When Puget Power & Light merged with Washington Natural Gas (WNG) in 1997, the resulting company, Puget Sound Energy (PSE), became one of the largest utility companies in the Northwest, serving 885,000 electric and 500,000 gas customers. With deregulation looming, the merger provided PSE an opportunity to redefine itself and its customer information system (CIS) to meet the demands of the new energy marketplace.
Feeling Deregulation’s Impact
The early 1990s brought major shifts in utility requirements. As utilities attempted to adapt, it became clear that existing billing and customer information technology could not support the enhanced services necessary to remain competitive in the changing market.
To address these concerns, PSE, AXIOM Consulting, Alberta Power and Portland General Electric formed a consortium to examine marketplace trends and identify ways to create customer bonds that went beyond energy delivery. The consortium concluded that no single tool at a utility’s disposal has as much impact on success or failure as the CIS. The consortium’s multi-year effort resulted in completion of customer system data models, process models and the design of a technical CIS architecture.
Armed with this new information and technology, PSE executives realized that modifying the existing Puget Power and WNG legacy systems, which were currently incapable of meeting new billing and customer care requirements, would be impractical and costly. PSE needed to install a new CIS that would meet utility customers’ increasingly sophisticated demands. The new PSE CIS would have to be versatile enough to accommodate growing regulatory requirements and strategic utility objectives, including mergers and acquisitions and new retail business strategies.
Several factors influenced PSE’s overall strategy in implementing a new CIS. First, negotiations between Puget Power, WNG, the Attorney General’s Public Counsel, and the Washington Utilities and Transportation Commission (WUTC) produced a number of consumer-friendly provisions that would ensure the public would be served by the merger. These provisions included a comprehensive service quality program with a customer service guarantee, which set standards for measures such as customer complaints, repair problems and extended outages. The WUTC could impose up to $7.5 million a year in penalties if the combined utility failed to meet these service standards.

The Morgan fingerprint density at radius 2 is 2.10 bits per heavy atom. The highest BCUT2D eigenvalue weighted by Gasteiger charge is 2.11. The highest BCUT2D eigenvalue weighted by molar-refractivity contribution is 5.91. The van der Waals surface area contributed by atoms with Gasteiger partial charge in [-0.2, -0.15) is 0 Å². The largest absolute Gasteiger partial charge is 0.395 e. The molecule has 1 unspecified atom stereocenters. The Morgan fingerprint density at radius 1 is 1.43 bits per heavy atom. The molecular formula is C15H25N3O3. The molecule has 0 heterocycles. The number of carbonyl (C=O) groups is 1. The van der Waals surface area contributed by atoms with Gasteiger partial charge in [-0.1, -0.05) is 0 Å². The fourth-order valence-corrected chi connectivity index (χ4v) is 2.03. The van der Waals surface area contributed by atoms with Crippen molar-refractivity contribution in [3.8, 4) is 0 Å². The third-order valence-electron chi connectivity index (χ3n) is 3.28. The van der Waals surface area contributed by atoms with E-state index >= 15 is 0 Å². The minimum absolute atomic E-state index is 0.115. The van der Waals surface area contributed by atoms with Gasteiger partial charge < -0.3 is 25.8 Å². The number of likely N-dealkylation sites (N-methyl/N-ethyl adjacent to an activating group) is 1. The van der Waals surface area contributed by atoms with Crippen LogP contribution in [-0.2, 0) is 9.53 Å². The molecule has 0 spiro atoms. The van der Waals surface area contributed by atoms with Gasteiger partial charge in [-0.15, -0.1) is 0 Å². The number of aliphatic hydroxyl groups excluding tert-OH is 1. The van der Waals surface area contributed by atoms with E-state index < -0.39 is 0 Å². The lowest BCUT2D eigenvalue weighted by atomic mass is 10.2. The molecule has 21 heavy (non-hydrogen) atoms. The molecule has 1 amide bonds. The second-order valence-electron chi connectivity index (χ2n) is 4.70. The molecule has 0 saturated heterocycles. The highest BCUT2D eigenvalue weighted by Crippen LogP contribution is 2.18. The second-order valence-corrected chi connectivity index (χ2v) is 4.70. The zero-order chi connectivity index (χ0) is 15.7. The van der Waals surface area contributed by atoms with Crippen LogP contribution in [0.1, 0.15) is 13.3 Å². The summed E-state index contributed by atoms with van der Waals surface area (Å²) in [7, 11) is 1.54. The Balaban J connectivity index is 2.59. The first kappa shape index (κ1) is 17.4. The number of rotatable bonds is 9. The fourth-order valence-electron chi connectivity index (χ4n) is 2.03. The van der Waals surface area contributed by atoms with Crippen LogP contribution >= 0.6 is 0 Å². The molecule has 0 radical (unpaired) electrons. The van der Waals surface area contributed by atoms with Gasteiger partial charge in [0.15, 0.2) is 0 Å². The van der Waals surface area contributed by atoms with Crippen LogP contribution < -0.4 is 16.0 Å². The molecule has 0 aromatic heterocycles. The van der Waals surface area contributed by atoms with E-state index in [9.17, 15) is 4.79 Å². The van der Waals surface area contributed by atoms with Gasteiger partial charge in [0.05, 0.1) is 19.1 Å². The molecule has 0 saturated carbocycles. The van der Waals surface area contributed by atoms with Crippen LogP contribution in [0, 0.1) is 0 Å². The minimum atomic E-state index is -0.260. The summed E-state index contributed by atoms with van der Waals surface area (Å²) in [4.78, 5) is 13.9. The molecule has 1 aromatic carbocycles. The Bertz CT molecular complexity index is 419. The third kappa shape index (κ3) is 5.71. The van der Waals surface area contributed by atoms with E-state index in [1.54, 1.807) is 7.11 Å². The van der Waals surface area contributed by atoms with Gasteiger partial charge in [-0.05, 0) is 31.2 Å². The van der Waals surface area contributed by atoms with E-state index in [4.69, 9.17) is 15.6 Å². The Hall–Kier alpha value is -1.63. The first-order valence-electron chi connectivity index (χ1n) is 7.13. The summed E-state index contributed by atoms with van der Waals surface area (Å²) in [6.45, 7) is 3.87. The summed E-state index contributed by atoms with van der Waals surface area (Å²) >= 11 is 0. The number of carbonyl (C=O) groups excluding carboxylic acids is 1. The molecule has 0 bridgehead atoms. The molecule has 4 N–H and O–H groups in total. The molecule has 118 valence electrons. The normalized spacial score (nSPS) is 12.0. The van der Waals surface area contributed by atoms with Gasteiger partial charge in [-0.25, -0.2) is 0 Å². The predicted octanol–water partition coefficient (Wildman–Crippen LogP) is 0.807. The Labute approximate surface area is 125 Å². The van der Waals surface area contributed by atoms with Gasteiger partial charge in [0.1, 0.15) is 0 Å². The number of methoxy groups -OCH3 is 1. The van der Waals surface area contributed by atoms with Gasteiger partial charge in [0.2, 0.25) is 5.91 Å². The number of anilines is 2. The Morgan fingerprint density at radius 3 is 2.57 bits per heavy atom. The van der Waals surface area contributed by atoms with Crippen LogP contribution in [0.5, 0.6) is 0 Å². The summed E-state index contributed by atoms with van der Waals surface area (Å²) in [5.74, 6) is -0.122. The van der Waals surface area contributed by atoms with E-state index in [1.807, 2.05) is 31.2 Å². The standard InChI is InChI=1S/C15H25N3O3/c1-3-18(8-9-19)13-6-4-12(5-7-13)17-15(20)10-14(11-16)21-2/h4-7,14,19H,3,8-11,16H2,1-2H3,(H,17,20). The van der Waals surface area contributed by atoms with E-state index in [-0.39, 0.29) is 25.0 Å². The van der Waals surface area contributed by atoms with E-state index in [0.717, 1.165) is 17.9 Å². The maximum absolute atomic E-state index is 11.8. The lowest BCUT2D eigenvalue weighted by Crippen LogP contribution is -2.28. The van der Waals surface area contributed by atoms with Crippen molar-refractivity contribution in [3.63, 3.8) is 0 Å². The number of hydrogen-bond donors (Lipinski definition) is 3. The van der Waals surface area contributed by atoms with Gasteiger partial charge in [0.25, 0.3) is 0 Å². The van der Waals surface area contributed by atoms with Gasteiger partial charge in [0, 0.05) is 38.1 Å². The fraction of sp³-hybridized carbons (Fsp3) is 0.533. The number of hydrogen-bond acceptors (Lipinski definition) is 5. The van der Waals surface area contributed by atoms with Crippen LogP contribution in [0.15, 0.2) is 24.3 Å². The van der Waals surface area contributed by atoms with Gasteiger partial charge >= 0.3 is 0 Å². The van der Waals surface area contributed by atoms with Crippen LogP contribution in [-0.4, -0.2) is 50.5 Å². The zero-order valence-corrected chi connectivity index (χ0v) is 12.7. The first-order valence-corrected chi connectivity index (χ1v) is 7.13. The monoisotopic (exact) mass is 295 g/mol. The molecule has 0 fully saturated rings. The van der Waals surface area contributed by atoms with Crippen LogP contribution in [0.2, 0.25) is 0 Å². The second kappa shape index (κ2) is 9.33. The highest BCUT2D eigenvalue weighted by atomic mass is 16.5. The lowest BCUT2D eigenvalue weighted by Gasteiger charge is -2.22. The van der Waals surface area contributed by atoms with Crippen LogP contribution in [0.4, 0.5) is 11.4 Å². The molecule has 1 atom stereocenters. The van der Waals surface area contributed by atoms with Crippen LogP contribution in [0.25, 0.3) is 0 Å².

Additionally, while the state of Washington had no immediate plans to deregulate, executives at PSE were planning for the inevitable. With deregulation, customers would become a more crucial aspect of business. Cost containment, accuracy and clarity in billing would be critical to customer retention. PSE executives knew that under competition utilities that didn’t accommodate new business rules-in other words, those that didn’t put the customer first-would be pushed out of the supply business. PSE wanted to be prepared.
PSE Implements AMR Technology
While PSE was focused on providing excellent customer service, the company also needed to create new ways to contain costs. Installation of an automated meter reading (AMR) system was part of the answer.